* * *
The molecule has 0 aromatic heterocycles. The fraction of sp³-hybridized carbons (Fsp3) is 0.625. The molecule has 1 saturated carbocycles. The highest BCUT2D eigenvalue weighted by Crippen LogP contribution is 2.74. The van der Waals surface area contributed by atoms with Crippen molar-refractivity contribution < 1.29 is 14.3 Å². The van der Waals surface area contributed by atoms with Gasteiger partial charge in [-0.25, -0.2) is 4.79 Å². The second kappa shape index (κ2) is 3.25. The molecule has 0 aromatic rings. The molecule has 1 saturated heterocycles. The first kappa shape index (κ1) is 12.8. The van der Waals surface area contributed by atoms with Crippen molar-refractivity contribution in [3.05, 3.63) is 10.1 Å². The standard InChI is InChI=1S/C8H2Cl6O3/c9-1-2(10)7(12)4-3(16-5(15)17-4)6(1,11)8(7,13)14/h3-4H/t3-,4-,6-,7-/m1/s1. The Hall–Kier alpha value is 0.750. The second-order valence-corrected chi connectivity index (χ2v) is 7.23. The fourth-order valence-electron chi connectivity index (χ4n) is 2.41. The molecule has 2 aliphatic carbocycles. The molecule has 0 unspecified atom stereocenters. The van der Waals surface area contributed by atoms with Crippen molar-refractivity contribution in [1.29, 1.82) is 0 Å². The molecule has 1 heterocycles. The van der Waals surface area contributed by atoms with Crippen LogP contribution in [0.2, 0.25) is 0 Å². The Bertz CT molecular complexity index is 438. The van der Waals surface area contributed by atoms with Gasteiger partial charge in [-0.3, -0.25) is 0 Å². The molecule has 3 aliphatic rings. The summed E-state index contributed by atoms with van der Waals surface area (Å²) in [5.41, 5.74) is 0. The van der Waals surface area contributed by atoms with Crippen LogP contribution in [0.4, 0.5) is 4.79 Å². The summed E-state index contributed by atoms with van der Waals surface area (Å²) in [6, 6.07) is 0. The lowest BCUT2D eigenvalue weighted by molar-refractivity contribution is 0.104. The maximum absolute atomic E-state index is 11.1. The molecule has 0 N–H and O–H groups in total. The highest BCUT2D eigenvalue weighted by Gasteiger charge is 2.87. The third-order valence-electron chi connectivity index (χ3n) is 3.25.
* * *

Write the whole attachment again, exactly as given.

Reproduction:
The molecule has 0 aromatic heterocycles. The fraction of sp³-hybridized carbons (Fsp3) is 0.625. The molecule has 1 saturated carbocycles. The highest BCUT2D eigenvalue weighted by Crippen LogP contribution is 2.74. The van der Waals surface area contributed by atoms with Crippen molar-refractivity contribution < 1.29 is 14.3 Å². The van der Waals surface area contributed by atoms with Gasteiger partial charge in [-0.25, -0.2) is 4.79 Å². The second kappa shape index (κ2) is 3.25. The molecule has 0 aromatic rings. The molecule has 1 saturated heterocycles. The first kappa shape index (κ1) is 12.8. The van der Waals surface area contributed by atoms with Crippen molar-refractivity contribution in [3.05, 3.63) is 10.1 Å². The standard InChI is InChI=1S/C8H2Cl6O3/c9-1-2(10)7(12)4-3(16-5(15)17-4)6(1,11)8(7,13)14/h3-4H/t3-,4-,6-,7-/m1/s1. The Hall–Kier alpha value is 0.750. The second-order valence-corrected chi connectivity index (χ2v) is 7.23. The fourth-order valence-electron chi connectivity index (χ4n) is 2.41. The molecule has 2 aliphatic carbocycles. The molecule has 0 unspecified atom stereocenters. The van der Waals surface area contributed by atoms with Crippen molar-refractivity contribution in [1.29, 1.82) is 0 Å². The molecule has 1 heterocycles. The van der Waals surface area contributed by atoms with Crippen LogP contribution in [0.2, 0.25) is 0 Å². The Bertz CT molecular complexity index is 438. The van der Waals surface area contributed by atoms with Gasteiger partial charge in [-0.3, -0.25) is 0 Å². The molecule has 3 aliphatic rings. The summed E-state index contributed by atoms with van der Waals surface area (Å²) in [5.41, 5.74) is 0. The van der Waals surface area contributed by atoms with Crippen LogP contribution in [0.4, 0.5) is 4.79 Å². The summed E-state index contributed by atoms with van der Waals surface area (Å²) in [6, 6.07) is 0. The lowest BCUT2D eigenvalue weighted by molar-refractivity contribution is 0.104. The maximum absolute atomic E-state index is 11.1. The molecule has 0 N–H and O–H groups in total. The highest BCUT2D eigenvalue weighted by Gasteiger charge is 2.87. The third-order valence-electron chi connectivity index (χ3n) is 3.25.